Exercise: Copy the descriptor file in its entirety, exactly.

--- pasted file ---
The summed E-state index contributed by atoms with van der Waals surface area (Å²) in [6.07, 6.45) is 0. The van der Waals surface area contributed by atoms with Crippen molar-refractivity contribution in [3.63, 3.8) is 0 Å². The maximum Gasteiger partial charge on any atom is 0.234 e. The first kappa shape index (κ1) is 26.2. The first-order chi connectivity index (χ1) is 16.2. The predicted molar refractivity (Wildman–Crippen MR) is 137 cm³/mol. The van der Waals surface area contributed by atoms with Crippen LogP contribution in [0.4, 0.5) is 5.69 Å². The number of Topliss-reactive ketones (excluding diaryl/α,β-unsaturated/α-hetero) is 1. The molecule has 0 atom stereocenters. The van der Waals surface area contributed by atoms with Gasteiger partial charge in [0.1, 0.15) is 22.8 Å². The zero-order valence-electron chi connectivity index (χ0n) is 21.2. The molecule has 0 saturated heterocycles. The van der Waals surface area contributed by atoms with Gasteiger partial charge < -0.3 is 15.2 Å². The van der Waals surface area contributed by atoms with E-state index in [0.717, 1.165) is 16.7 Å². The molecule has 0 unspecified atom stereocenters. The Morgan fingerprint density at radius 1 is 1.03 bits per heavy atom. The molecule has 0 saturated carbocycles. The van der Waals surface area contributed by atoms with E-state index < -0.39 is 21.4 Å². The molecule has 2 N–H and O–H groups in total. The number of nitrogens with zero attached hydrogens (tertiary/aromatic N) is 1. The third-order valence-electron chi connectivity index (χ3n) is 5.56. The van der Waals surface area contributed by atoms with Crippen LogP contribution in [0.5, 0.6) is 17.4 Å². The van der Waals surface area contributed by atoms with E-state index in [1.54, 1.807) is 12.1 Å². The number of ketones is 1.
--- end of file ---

The summed E-state index contributed by atoms with van der Waals surface area (Å²) in [6.07, 6.45) is 0. The van der Waals surface area contributed by atoms with Crippen molar-refractivity contribution in [3.63, 3.8) is 0 Å². The maximum Gasteiger partial charge on any atom is 0.234 e. The first kappa shape index (κ1) is 26.2. The first-order chi connectivity index (χ1) is 16.2. The predicted molar refractivity (Wildman–Crippen MR) is 137 cm³/mol. The van der Waals surface area contributed by atoms with Crippen LogP contribution in [0.4, 0.5) is 5.69 Å². The number of Topliss-reactive ketones (excluding diaryl/α,β-unsaturated/α-hetero) is 1. The molecule has 0 atom stereocenters. The van der Waals surface area contributed by atoms with Gasteiger partial charge in [0.1, 0.15) is 22.8 Å². The zero-order valence-electron chi connectivity index (χ0n) is 21.2. The molecule has 0 saturated heterocycles. The van der Waals surface area contributed by atoms with Gasteiger partial charge < -0.3 is 15.2 Å². The van der Waals surface area contributed by atoms with E-state index in [0.717, 1.165) is 16.7 Å². The molecule has 0 unspecified atom stereocenters. The Morgan fingerprint density at radius 1 is 1.03 bits per heavy atom. The molecule has 0 saturated carbocycles. The van der Waals surface area contributed by atoms with E-state index < -0.39 is 21.4 Å². The molecule has 2 N–H and O–H groups in total. The number of nitrogens with zero attached hydrogens (tertiary/aromatic N) is 1. The third-order valence-electron chi connectivity index (χ3n) is 5.56. The van der Waals surface area contributed by atoms with Crippen LogP contribution in [0.5, 0.6) is 17.4 Å². The van der Waals surface area contributed by atoms with E-state index in [1.54, 1.807) is 12.1 Å². The number of ketones is 1.